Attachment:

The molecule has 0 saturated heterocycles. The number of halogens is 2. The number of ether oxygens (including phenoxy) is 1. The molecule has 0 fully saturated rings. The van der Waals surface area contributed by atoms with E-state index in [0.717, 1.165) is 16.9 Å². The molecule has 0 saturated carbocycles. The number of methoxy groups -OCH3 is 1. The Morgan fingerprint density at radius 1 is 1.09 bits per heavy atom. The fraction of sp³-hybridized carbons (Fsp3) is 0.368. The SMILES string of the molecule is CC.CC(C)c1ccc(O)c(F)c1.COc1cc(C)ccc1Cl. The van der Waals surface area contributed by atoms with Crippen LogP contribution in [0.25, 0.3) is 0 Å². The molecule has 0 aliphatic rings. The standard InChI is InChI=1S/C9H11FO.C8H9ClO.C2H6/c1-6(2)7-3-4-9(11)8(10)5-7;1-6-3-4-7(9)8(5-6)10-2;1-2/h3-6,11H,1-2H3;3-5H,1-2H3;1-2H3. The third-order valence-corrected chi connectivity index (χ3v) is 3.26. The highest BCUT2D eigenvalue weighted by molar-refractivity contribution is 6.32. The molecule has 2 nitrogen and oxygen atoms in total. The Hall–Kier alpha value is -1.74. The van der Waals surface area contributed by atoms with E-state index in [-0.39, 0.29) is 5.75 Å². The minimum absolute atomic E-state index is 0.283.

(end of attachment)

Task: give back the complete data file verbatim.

The molecule has 0 saturated heterocycles. The number of halogens is 2. The number of ether oxygens (including phenoxy) is 1. The molecule has 0 fully saturated rings. The van der Waals surface area contributed by atoms with E-state index in [0.717, 1.165) is 16.9 Å². The molecule has 0 saturated carbocycles. The number of methoxy groups -OCH3 is 1. The Morgan fingerprint density at radius 1 is 1.09 bits per heavy atom. The fraction of sp³-hybridized carbons (Fsp3) is 0.368. The SMILES string of the molecule is CC.CC(C)c1ccc(O)c(F)c1.COc1cc(C)ccc1Cl. The van der Waals surface area contributed by atoms with Crippen LogP contribution in [0.25, 0.3) is 0 Å². The molecule has 0 aliphatic rings. The standard InChI is InChI=1S/C9H11FO.C8H9ClO.C2H6/c1-6(2)7-3-4-9(11)8(10)5-7;1-6-3-4-7(9)8(5-6)10-2;1-2/h3-6,11H,1-2H3;3-5H,1-2H3;1-2H3. The third-order valence-corrected chi connectivity index (χ3v) is 3.26. The highest BCUT2D eigenvalue weighted by molar-refractivity contribution is 6.32. The molecule has 2 nitrogen and oxygen atoms in total. The Hall–Kier alpha value is -1.74. The van der Waals surface area contributed by atoms with E-state index in [-0.39, 0.29) is 5.75 Å². The minimum absolute atomic E-state index is 0.283.